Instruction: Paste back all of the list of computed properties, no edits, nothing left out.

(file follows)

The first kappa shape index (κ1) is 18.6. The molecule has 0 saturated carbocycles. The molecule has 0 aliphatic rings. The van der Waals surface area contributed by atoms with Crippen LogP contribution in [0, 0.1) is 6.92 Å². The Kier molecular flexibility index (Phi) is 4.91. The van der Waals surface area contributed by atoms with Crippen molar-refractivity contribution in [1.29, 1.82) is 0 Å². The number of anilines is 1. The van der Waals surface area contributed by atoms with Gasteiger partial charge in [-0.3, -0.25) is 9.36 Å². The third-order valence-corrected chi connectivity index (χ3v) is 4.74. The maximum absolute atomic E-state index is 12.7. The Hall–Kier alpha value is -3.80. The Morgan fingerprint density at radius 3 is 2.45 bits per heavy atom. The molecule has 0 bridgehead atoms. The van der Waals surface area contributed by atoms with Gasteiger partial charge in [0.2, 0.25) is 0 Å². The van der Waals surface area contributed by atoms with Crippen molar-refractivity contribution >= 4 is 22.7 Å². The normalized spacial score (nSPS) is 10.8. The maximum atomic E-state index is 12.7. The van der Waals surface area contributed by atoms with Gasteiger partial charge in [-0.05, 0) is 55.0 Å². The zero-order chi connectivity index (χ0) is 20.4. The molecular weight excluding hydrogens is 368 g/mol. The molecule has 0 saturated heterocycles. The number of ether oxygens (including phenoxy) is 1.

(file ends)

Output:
The first kappa shape index (κ1) is 18.6. The molecule has 0 saturated carbocycles. The molecule has 0 aliphatic rings. The van der Waals surface area contributed by atoms with Crippen LogP contribution in [0, 0.1) is 6.92 Å². The Kier molecular flexibility index (Phi) is 4.91. The van der Waals surface area contributed by atoms with Crippen molar-refractivity contribution in [1.29, 1.82) is 0 Å². The number of anilines is 1. The van der Waals surface area contributed by atoms with Gasteiger partial charge in [-0.3, -0.25) is 9.36 Å². The third-order valence-corrected chi connectivity index (χ3v) is 4.74. The maximum absolute atomic E-state index is 12.7. The Hall–Kier alpha value is -3.80. The Morgan fingerprint density at radius 3 is 2.45 bits per heavy atom. The molecule has 0 bridgehead atoms. The van der Waals surface area contributed by atoms with Gasteiger partial charge in [0.2, 0.25) is 0 Å². The van der Waals surface area contributed by atoms with Crippen molar-refractivity contribution >= 4 is 22.7 Å². The normalized spacial score (nSPS) is 10.8. The maximum atomic E-state index is 12.7. The van der Waals surface area contributed by atoms with Gasteiger partial charge in [-0.05, 0) is 55.0 Å². The zero-order chi connectivity index (χ0) is 20.4. The molecular weight excluding hydrogens is 368 g/mol. The molecule has 0 saturated heterocycles. The number of ether oxygens (including phenoxy) is 1.